Archive for November 2008

Latest news….

November 17, 2008

The lecture at Fermilab on Friday night was fantastic! A large crowd turned out on a rainy night for my lecture and they all had nice comments afterwards. The book sales were a success and signing the books for those who stood in line was a pleasure. People especially enjoyed seeing the old films of Fermilab past, shown before the lecture, and the slide show of Fermilab present, shown at the end.

In answer to the question about other labs doing the kind of research that Fermilab does, John Peoples, Fermilab’s third Director and former Chairman of ICFA, informed me Friday evening that there are two other high energy physics labs like Fermilab: KEK in Japan, and CERN in Geneva, SW.

I hope people will send comments about the lecture and the book to this blog or to my email and I will transfer them to the blog for others to view.

Happy Day!

November 6, 2008

Last night, Nov. 5, I gave a presentation on the new book at The Newberry Library in Chicago. It was a great feeling to see so many people turn up for my talk after all the celebrations of the past 24 hours — Barack Obama was elected Tuesday and the world is celebrating!!

My talk went well and we sold some books! I signed my first book! How fun is that? Thanks to all who came out. I hope they will come to visit Fermilab soon to see the Lab for themselves.

The Book is Here!

November 6, 2008

How exciting! The new book arrived on Saturday and, after all the years we three spent writing it, it was fantastic to see it in print! I hope readers will enjoy the book and send in their comments to this blog.

Tuesday, Nov. 4,  the Visual Media Services office prepared bookmarks with information about the book to hand out at the Sigma Pi Sigma Congress that will be hosted by Fermilab tomorrow. The book will be available for sale, with proceeds going to the Fermilab Education Center.

Welcome to the new Blog!

November 6, 2008

Jean Reising has been creating our new website, including this blog and we want to thank Jean!

This blog is the place to send your comments, corrections and additions to the book, and will make our Fermilab history even better and more complete.

The LHC and the SSC

November 4, 2008

We should all celebrate the first beam in the LHC. This event indeed marks a new era of scientific discovery. At the same time many of us may look back wistfully at what might have been.

In May of 1982, Leon Lederman assembled a small group of people in a small office on the second floor of the High Rise. First beam in the Tevatron was still a year away. While the Tevatron was a daring first use of superconducting magnets in a large accelerator, those of us around the table that day had no doubt that it would be successful. Bob Wilson and Dick Lundy were there. (I was there as Lundy’s deputy at the Technical Support Section where the Tevatron magnets were being built.)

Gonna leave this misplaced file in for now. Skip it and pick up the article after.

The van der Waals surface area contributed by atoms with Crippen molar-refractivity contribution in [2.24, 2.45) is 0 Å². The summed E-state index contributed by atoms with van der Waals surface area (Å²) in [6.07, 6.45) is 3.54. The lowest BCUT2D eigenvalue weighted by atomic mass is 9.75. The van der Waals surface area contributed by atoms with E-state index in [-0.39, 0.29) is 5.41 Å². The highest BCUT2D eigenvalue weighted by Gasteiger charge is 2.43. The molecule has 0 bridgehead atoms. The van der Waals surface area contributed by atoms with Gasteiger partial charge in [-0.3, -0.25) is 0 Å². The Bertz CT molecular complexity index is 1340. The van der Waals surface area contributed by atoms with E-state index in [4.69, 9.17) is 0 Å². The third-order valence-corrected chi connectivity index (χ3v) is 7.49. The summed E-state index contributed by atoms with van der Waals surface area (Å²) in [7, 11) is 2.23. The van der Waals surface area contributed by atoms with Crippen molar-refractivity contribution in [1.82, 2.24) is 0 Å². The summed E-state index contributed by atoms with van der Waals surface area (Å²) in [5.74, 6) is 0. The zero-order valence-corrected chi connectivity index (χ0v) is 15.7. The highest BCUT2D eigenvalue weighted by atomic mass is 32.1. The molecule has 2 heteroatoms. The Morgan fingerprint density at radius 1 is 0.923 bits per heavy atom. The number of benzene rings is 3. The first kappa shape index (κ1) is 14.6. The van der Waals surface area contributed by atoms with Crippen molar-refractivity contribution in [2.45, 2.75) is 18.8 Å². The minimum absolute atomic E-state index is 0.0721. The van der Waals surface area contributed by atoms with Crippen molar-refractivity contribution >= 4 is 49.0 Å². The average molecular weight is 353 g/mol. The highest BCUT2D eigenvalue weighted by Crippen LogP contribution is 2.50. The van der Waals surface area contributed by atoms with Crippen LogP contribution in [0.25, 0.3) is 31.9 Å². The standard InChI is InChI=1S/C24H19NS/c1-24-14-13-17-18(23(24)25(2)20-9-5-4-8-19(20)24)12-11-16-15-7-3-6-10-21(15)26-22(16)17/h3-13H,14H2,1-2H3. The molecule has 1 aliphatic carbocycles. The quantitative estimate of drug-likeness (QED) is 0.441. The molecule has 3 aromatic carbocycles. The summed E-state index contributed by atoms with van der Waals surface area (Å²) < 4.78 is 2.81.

Leon had big plans on his mind. He asked us to think about how we would design a really big machine that would make bold leap to a new physics frontier. We now knew how to build the magnets. We just needed to scale up the Tevatron by a factor of ten. The next month at Snowmass, Leon revealed his dream to the community. I remember these as heady, exciting times. We worked obsessively, day and night, during those weeks at Snowmass, turning Leon’s dream into something that could actually be built. As the same time, huge new detectors were being designed for the energies and luminosities envisaged for this marvelous machine.

For the next 11 years we worked hard to realize the SSC. Using the Tevatron experience, we designed better, cheaper magnets. A site was selected, tunnels started, concrete poured, and magnets tested. We made countless trips back and forth to Berkeley, home of the SSC Central Design Group, and to Waxahachie.

Then…in October of 1993 it all came crashing down. Congress voted to terminate the project. The future of US leadership in high energy physics lay in the wreckage of the SSC.

The success of the LHC is a great victory for science. Although I am happy for the LHC, I am also sad about what might have been.

–Paul Mantsch

Paul Mantsch is project manager for the Pierre Auger Observatory.

Congratulations to CERN

November 4, 2008

Congratulations to CERN for the successful launch of the LHC, the Large Hadron Collider, the latest excursion into the frontier of high energy particle physics!

 

For more than 25 years the energy frontier machine has been Fermilab’s Tevatron, the 1983 superconducting extension of the 1972 Main Ring. Now the LHC will be the machine at the energy frontier. The LHC will enable high energy physicists from around the world to explore deeper into the unknown frontiers of the universe. While the times and technology are vastly different in 2008, much of the same excitement and drama of the turn on of CERN’s LHC was felt by physicists at the turn on of Fermilab’s  Main Ring (see http://history.fnal.gov/main_ring.html#proton) and the superconducting Energy Doubler/Saver (see http://history.fnal.gov/transition.html), now called the Tevatron (see http://history.fnal.gov/lml_tevatron.html#saver). Although the dress styles are different the spirit remains the same as the frontier beckons!